The central question for the Endrew case is the following: What is the level of educational benefit that must be provided by school districts for students with disabilities in order to guarantee that those students have FAPE (a free and appropriate public education)?

The outcome of the case is that, per Endrew v. Douglas County School District, schools must develop for each student with disabilities an IEP that makes it possible for that student to make educational progress in a given amount of time (4): “To meet its substantive obligation under the IDEA, a school must offer an IEP reasonably calculated to enable a child to make progress appropriate in high of the child’s circumstances” (4).

Progress is the key word here. Because IEPs must be able to demonstrate that students are placed in learning environments where they can make educational progress, the language of the IEP needs to state measurable goals. Couvillon et al. recommend that IEP teams use the SMART approach to goal setting, where S=specific, M=measurable, A=attainable, R=relevant, and T=time-bound (7).

Importantly, after student goals and needed services are established in the IEP, it is essential that teachers implement that IEP as it is written. Moreover, teachers may need to collect and share data about the progress a given special needs student is making in class, relating to the goals established in the IEP.

“The U.S. Supreme Court’s Endrew’s standard emphasizing student progress make data collection and analysis particularly critical” (7).

Other IDEA Reminders:

  • The student’s parents must be included in the IEP development process.
  • A student’s goals and needed services must not be set before the IEP meeting: “Predetermination is an IEP error that can lead to the denial of a FAPE, and therefore a violation of IDEA” (6). A draft of goals is acceptable, as long as it is working document that can be altered during the IEP meeting.

“At least one general education teacher must be present for a student’s IEP meeting.”

  • After the IEP meeting, all of the student’s teachers must be notified of the student’s program and have a “clear understanding” of how they are to implement the IEP (8).
  • A student’s class placement must be decided after the IEP is developed.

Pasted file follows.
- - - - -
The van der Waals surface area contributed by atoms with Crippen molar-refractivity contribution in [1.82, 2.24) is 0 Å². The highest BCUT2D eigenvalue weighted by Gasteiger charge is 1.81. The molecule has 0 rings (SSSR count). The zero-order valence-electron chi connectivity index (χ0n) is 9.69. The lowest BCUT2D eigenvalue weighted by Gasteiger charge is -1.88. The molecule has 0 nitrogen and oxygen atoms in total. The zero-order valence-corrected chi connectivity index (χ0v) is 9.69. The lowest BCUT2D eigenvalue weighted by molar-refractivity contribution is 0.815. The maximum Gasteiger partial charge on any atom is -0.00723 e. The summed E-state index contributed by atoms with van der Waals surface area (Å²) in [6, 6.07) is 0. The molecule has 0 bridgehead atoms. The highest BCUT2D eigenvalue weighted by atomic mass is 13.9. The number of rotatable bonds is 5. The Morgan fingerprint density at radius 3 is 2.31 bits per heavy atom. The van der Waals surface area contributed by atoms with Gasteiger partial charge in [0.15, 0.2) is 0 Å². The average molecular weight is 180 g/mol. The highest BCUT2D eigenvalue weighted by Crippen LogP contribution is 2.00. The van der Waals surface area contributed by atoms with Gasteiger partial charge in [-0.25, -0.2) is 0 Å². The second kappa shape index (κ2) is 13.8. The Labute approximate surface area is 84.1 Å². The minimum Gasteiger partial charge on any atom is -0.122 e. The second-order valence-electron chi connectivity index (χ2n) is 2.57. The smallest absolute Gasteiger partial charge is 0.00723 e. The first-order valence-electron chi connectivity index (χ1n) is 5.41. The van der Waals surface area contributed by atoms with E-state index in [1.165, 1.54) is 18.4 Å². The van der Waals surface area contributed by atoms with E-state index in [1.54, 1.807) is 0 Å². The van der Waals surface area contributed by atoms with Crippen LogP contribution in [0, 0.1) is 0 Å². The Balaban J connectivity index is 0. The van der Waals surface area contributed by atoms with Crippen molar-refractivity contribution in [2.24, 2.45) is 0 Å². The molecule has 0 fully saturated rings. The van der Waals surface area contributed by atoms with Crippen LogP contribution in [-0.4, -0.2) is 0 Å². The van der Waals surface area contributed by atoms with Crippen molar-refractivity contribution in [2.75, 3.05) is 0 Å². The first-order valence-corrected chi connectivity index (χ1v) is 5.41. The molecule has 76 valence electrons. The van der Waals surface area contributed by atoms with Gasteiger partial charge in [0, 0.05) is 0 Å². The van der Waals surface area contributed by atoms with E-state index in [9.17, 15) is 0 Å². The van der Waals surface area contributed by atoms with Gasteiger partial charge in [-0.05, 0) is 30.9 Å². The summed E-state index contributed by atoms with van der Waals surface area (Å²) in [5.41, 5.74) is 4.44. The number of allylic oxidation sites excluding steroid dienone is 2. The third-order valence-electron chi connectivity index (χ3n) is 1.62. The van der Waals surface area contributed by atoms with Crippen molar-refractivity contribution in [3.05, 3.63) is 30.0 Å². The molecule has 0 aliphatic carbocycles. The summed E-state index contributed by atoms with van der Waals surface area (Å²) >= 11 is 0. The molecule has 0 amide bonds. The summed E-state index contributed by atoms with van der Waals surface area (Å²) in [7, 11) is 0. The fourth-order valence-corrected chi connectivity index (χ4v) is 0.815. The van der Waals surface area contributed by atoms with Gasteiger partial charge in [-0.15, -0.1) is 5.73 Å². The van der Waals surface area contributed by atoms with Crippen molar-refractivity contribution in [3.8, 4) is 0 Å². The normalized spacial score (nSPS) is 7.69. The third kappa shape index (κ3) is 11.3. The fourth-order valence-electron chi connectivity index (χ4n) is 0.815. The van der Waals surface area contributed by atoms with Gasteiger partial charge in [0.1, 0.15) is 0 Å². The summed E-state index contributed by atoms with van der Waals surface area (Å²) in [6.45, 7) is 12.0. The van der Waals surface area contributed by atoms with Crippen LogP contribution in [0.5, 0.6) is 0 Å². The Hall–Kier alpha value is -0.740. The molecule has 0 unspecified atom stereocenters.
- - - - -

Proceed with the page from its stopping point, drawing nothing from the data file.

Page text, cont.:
• IDEA requires that schools educate students with disabilities with the general student body as much as possible. Couvillon et al. explain that, “before students with disabilities are placed in more restrictive settings, efforts must be made to maintain a student in less restrictive settings with the use of supplementary aids and services” (8).

Couvillon et al.emphasize that understanding special education law is essential for teachers and administrators alike and that ongoing training is necessary, since education law evolves over time. They recommend that school districts offer professional development given by experts in special education law, for it is “crucial that the information be accurate” (9).

“Whereas good pedagogy should remain the focus of teaching, additional aspects of education also require more attention and understanding, including special education law” (10).

*Disclaimer: The information provided here is not legal advice. This is intended as general information only.*

Paper Title:  Endrew F. v. Douglas County School District (2017) and special education law: What teachers and administrators need to know

Authors: Michael A. Couvillon (Drake University, Iowa), Mitchell L. Yell (University of South Carolina), and Antonis Katsiyannis (Clemson University, South Carolina)

Full Paper:

Published: Preventing School Failure: Alternative Education for Children and Youth, May 2018, pages 1-11

Photograph: Thanks to Claire Anderson on Unsplash